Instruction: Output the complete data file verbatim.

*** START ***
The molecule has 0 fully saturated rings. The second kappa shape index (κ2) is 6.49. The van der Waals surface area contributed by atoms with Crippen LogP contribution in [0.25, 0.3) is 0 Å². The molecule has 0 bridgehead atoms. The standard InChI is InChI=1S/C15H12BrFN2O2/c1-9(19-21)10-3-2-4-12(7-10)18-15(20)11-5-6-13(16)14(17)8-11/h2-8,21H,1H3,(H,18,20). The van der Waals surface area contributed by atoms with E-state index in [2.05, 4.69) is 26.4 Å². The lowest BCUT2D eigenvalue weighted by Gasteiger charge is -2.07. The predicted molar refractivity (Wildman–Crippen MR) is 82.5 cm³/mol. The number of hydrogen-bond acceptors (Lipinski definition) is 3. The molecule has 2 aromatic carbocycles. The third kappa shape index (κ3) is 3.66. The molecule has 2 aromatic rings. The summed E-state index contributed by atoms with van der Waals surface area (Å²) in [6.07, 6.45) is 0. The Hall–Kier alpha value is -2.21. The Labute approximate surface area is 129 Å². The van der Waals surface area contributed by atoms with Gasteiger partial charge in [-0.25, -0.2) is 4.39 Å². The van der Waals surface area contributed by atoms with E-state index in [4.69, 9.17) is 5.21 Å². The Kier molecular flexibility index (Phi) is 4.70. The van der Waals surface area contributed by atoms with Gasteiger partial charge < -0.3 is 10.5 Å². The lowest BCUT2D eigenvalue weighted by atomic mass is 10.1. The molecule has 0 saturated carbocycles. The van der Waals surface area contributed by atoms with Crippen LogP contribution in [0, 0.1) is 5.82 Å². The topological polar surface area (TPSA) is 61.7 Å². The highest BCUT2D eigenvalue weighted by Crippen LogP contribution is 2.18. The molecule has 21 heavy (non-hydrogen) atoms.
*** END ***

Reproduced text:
The molecule has 0 fully saturated rings. The second kappa shape index (κ2) is 6.49. The van der Waals surface area contributed by atoms with Crippen LogP contribution in [0.25, 0.3) is 0 Å². The molecule has 0 bridgehead atoms. The standard InChI is InChI=1S/C15H12BrFN2O2/c1-9(19-21)10-3-2-4-12(7-10)18-15(20)11-5-6-13(16)14(17)8-11/h2-8,21H,1H3,(H,18,20). The van der Waals surface area contributed by atoms with E-state index in [2.05, 4.69) is 26.4 Å². The lowest BCUT2D eigenvalue weighted by Gasteiger charge is -2.07. The predicted molar refractivity (Wildman–Crippen MR) is 82.5 cm³/mol. The number of hydrogen-bond acceptors (Lipinski definition) is 3. The molecule has 2 aromatic carbocycles. The third kappa shape index (κ3) is 3.66. The molecule has 2 aromatic rings. The summed E-state index contributed by atoms with van der Waals surface area (Å²) in [6.07, 6.45) is 0. The Hall–Kier alpha value is -2.21. The Labute approximate surface area is 129 Å². The van der Waals surface area contributed by atoms with Gasteiger partial charge in [-0.25, -0.2) is 4.39 Å². The van der Waals surface area contributed by atoms with E-state index in [4.69, 9.17) is 5.21 Å². The Kier molecular flexibility index (Phi) is 4.70. The van der Waals surface area contributed by atoms with Gasteiger partial charge < -0.3 is 10.5 Å². The lowest BCUT2D eigenvalue weighted by atomic mass is 10.1. The molecule has 0 saturated carbocycles. The van der Waals surface area contributed by atoms with Crippen LogP contribution in [0, 0.1) is 5.82 Å². The topological polar surface area (TPSA) is 61.7 Å². The highest BCUT2D eigenvalue weighted by Crippen LogP contribution is 2.18. The molecule has 21 heavy (non-hydrogen) atoms.